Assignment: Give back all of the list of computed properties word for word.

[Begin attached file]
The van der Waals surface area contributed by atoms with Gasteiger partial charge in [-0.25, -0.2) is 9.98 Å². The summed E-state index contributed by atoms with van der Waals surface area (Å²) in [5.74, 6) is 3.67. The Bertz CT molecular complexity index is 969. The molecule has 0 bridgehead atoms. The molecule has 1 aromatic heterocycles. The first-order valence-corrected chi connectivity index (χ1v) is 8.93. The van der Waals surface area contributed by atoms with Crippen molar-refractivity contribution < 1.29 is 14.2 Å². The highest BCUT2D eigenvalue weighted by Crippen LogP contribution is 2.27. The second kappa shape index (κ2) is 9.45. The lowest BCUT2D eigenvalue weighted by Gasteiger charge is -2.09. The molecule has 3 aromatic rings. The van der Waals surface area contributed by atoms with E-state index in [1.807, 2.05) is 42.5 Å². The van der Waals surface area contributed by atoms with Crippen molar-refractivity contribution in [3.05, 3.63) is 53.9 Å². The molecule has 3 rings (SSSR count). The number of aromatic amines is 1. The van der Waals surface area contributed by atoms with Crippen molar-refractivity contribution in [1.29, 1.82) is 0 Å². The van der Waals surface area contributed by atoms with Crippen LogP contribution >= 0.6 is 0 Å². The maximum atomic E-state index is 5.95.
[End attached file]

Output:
The van der Waals surface area contributed by atoms with Gasteiger partial charge in [-0.25, -0.2) is 9.98 Å². The summed E-state index contributed by atoms with van der Waals surface area (Å²) in [5.74, 6) is 3.67. The Bertz CT molecular complexity index is 969. The molecule has 0 bridgehead atoms. The molecule has 1 aromatic heterocycles. The first-order valence-corrected chi connectivity index (χ1v) is 8.93. The van der Waals surface area contributed by atoms with Crippen molar-refractivity contribution < 1.29 is 14.2 Å². The highest BCUT2D eigenvalue weighted by Crippen LogP contribution is 2.27. The second kappa shape index (κ2) is 9.45. The lowest BCUT2D eigenvalue weighted by Gasteiger charge is -2.09. The molecule has 3 aromatic rings. The van der Waals surface area contributed by atoms with E-state index in [1.807, 2.05) is 42.5 Å². The van der Waals surface area contributed by atoms with Crippen molar-refractivity contribution in [3.05, 3.63) is 53.9 Å². The molecule has 3 rings (SSSR count). The number of aromatic amines is 1. The van der Waals surface area contributed by atoms with Crippen molar-refractivity contribution in [1.29, 1.82) is 0 Å². The van der Waals surface area contributed by atoms with Crippen LogP contribution >= 0.6 is 0 Å². The maximum atomic E-state index is 5.95.